Absolutely. Though costophrenic blunting may not be seen on a PA or AP chest radiography until more than 200 mL of pleural effusion is present, as little as 20 mL of pleural fluid can be reliability detected with POCUS, with a sensitivity of 100% when more than 100 mL is present. Most pleural effusions will accumulate in the dependent areas within the chest cavity. Thus, in the usual semi-recumbent position used for POCUS, pleural effusion will accumulate above the diaphragm and below the lower lobe of the lungs.1,2
Few things to consider when evaluating for pleural effusion.
- Because evaluation for pleural effusions may require imaging depths of 10 to 20 cm, low frequency (preferably a phased array) transducer should be used.
- Place the transducer in the posterior axillary line around the level of the diaphragm with the orientation marker positioned cephalad in the coronal plane (FIGURE 1).
- Identify the diaphragm and use it as a point of reference to minimize mistakes such as labeling ascites as pleural effusion. Structures above the diaphragm (atelectatic lung, pleural effusion) will be shown on the left while structures below the diaphragm (abdominal organs, ascites) will be shown on the right side of the ultrasound display (FIGURE 2).
- Keep in mind that freely flowing atelectatic lung tip (jellyfish sign) and spine shadows (spine sign) may be visible (VIDEO 1). Anechoic, free flowing pleural effusions are categorized as simple while homogeneously and heterogeneously echogenic effusions or those with septations are categorized as complex (VIDEO 2 and VIDEO 3). 2,3
- Smaller effusions may be seen as a small anechoic layer of fluid between the chest wall and the lung. If you use the M-mode, you will find that the lung moves towards or away from the chest wall in a wave like pattern (sinusoid sign) (VIDEO 4).1
Bonus Pearl: Did you know that you can estimate pleural effusion volume by using the following formula: Volume=16 x distance from mid lung base to the diaphragm (mm)? 4
Contributed by Woo Moon, D.O, Director, Hospitalist and Internal Medicine Residency Point-of-Care Ultrasound Programs, Mercy Hospital-St. Louis, St. Louis, Missouri
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Figure 1 Figure 2
- Soni NJ, Arntfield R, Kory P. Point of Care Ultrasound. 2nd ed. St. Louis, MO: Elsevier; 2019.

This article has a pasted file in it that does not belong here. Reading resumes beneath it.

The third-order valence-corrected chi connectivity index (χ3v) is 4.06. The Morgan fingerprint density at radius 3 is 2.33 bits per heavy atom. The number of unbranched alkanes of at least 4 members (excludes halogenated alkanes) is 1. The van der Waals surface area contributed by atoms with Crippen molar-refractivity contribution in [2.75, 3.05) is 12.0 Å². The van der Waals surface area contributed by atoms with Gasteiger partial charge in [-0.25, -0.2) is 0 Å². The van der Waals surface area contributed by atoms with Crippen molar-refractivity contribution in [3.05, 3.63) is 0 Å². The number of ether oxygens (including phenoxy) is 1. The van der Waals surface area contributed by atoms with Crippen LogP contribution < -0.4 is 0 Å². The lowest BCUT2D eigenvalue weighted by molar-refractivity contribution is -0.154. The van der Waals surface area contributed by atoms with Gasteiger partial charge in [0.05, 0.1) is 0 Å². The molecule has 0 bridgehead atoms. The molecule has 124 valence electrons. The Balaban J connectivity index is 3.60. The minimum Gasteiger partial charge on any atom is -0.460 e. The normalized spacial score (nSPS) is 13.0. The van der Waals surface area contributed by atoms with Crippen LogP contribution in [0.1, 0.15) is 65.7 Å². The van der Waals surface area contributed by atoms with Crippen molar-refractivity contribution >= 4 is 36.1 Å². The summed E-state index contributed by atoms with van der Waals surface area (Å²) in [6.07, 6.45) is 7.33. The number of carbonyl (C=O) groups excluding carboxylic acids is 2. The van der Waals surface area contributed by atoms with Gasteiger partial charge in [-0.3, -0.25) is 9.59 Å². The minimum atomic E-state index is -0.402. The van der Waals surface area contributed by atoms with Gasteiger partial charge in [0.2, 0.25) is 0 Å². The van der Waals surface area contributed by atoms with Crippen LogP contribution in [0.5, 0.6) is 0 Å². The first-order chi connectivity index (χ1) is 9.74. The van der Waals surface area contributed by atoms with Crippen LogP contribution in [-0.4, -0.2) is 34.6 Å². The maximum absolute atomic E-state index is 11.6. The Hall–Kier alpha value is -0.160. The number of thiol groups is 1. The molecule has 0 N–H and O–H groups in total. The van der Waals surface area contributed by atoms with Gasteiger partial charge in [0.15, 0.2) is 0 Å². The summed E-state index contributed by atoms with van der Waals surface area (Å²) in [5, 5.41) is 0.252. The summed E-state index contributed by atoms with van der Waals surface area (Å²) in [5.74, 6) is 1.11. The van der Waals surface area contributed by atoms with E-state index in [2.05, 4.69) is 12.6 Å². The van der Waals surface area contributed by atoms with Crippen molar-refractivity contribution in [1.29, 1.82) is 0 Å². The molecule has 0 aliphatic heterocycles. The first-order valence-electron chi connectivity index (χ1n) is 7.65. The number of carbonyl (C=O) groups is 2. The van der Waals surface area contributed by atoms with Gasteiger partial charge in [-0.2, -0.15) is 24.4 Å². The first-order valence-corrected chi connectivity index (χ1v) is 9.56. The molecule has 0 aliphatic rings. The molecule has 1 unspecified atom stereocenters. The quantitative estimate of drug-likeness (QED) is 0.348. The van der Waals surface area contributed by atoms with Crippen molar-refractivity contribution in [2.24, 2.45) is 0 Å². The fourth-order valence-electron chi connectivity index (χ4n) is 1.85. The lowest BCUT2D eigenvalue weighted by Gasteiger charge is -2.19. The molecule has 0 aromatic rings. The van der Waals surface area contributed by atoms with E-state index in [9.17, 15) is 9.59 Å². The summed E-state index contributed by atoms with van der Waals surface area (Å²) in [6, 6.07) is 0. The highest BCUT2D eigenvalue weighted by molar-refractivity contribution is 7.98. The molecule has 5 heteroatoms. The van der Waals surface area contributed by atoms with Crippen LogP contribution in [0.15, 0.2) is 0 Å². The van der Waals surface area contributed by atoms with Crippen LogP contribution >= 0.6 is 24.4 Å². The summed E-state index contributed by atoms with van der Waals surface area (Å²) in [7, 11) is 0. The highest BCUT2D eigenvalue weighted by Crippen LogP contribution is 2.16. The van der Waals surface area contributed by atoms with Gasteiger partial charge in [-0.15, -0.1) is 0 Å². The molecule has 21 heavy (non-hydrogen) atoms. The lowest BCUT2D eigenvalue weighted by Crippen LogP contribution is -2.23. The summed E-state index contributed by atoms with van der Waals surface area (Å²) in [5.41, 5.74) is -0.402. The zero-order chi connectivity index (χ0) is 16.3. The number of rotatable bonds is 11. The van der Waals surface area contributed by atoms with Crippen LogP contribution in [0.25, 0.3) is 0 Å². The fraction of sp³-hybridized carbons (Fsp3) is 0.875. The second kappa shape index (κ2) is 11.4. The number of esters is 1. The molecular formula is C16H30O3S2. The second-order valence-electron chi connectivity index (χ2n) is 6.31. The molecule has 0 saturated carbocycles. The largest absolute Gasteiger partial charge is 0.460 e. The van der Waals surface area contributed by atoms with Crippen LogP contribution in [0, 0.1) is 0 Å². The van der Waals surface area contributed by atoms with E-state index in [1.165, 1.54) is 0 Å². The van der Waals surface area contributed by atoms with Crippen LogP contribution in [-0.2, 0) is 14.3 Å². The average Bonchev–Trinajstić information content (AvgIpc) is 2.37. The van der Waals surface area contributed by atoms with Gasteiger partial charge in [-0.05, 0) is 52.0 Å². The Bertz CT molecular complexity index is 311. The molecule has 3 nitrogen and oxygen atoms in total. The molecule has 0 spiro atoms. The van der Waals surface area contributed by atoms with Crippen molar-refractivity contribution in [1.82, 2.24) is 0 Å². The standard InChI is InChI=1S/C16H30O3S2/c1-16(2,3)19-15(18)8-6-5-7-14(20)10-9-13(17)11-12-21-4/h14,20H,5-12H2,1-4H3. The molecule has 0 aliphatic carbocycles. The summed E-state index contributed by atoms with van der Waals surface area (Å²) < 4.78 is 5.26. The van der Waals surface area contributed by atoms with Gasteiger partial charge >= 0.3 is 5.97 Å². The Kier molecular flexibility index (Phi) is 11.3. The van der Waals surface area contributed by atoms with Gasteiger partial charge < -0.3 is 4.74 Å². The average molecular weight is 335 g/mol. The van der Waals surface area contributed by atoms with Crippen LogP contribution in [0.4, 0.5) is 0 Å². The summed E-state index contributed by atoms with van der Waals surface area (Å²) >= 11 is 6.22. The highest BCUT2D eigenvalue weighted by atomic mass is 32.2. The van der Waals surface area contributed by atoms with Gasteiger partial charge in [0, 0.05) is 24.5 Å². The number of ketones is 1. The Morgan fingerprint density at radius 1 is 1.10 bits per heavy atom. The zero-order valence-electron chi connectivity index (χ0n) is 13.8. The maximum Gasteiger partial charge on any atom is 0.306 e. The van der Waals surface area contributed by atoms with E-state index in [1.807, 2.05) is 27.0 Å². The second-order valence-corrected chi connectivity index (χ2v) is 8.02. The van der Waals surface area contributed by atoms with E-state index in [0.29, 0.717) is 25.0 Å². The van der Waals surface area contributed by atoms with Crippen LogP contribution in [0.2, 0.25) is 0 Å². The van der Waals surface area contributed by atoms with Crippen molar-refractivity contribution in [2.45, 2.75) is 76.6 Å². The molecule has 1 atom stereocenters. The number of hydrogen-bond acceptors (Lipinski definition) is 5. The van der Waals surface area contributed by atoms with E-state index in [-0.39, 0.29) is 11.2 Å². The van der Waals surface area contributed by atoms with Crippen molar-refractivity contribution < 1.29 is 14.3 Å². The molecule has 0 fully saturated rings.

- Soni NJ, Franco R, Velez MI, et al. Ultrasound in the diagnosis and management of pleural effusions. J Hosp Med 2015;10(12):811–6. Ultrasound in the diagnosis and management of pleural effusions – PubMed (nih.gov)
- Yang PC, Luh KT, Chang DB, Wu HD, et al. Value of sonography in determining the nature of pleural effusion: analysis of 320 cases. AJR Am J Roentgenol 1992;159(1):29–33. Value of sonography in determining the nature of pleural effusion: analysis of 320 cases – PubMed (nih.gov)
- Usta E, Mustafi M, Ziemer G. Ultrasound estimation of volume of postoperative pleural effusion in cardiac surgery patients. Interact Cardiovasc Thorac Surg 2010;10(2):204–7. Ultrasound estimation of volume of postoperative pleural effusion in cardiac surgery patients – PubMed (nih.gov).
Disclosures/Disclaimers: The listed questions and answers are solely the responsibility of the author and do not necessarily represent the official views of Mercy Hospital-St. Louis, Massachusetts General Hospital, Harvard Catalyst, Harvard University, their affiliate academic healthcare centers, or its contributors. Although every effort has been made to provide accurate information, the author is far from being perfect. The reader is urged to verify the content of the material with other sources as deemed appropriate and exercise clinical judgment in the interpretation and application of the information provided herein. No responsibility for an adverse outcome or guarantees for a favorable clinical result is assumed by the author. Thank you!